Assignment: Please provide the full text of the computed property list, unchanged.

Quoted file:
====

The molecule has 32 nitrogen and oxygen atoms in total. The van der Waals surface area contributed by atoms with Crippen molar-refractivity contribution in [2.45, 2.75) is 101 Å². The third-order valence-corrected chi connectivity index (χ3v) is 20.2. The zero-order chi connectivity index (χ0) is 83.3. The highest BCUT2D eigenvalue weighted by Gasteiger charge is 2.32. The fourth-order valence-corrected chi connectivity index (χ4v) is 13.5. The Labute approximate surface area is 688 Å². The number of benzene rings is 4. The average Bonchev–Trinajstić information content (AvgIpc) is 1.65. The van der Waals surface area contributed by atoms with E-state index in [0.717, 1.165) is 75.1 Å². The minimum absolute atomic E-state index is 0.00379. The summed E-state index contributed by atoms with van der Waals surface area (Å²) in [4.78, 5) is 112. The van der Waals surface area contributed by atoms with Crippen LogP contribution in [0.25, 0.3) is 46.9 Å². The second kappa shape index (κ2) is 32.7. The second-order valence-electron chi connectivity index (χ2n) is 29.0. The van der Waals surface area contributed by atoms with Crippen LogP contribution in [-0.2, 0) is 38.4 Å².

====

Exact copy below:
The molecule has 32 nitrogen and oxygen atoms in total. The van der Waals surface area contributed by atoms with Crippen molar-refractivity contribution in [2.45, 2.75) is 101 Å². The third-order valence-corrected chi connectivity index (χ3v) is 20.2. The zero-order chi connectivity index (χ0) is 83.3. The highest BCUT2D eigenvalue weighted by Gasteiger charge is 2.32. The fourth-order valence-corrected chi connectivity index (χ4v) is 13.5. The Labute approximate surface area is 688 Å². The number of benzene rings is 4. The average Bonchev–Trinajstić information content (AvgIpc) is 1.65. The van der Waals surface area contributed by atoms with E-state index in [0.717, 1.165) is 75.1 Å². The minimum absolute atomic E-state index is 0.00379. The summed E-state index contributed by atoms with van der Waals surface area (Å²) in [4.78, 5) is 112. The van der Waals surface area contributed by atoms with Crippen LogP contribution in [0.25, 0.3) is 46.9 Å². The second kappa shape index (κ2) is 32.7. The second-order valence-electron chi connectivity index (χ2n) is 29.0. The van der Waals surface area contributed by atoms with Crippen LogP contribution in [-0.2, 0) is 38.4 Å².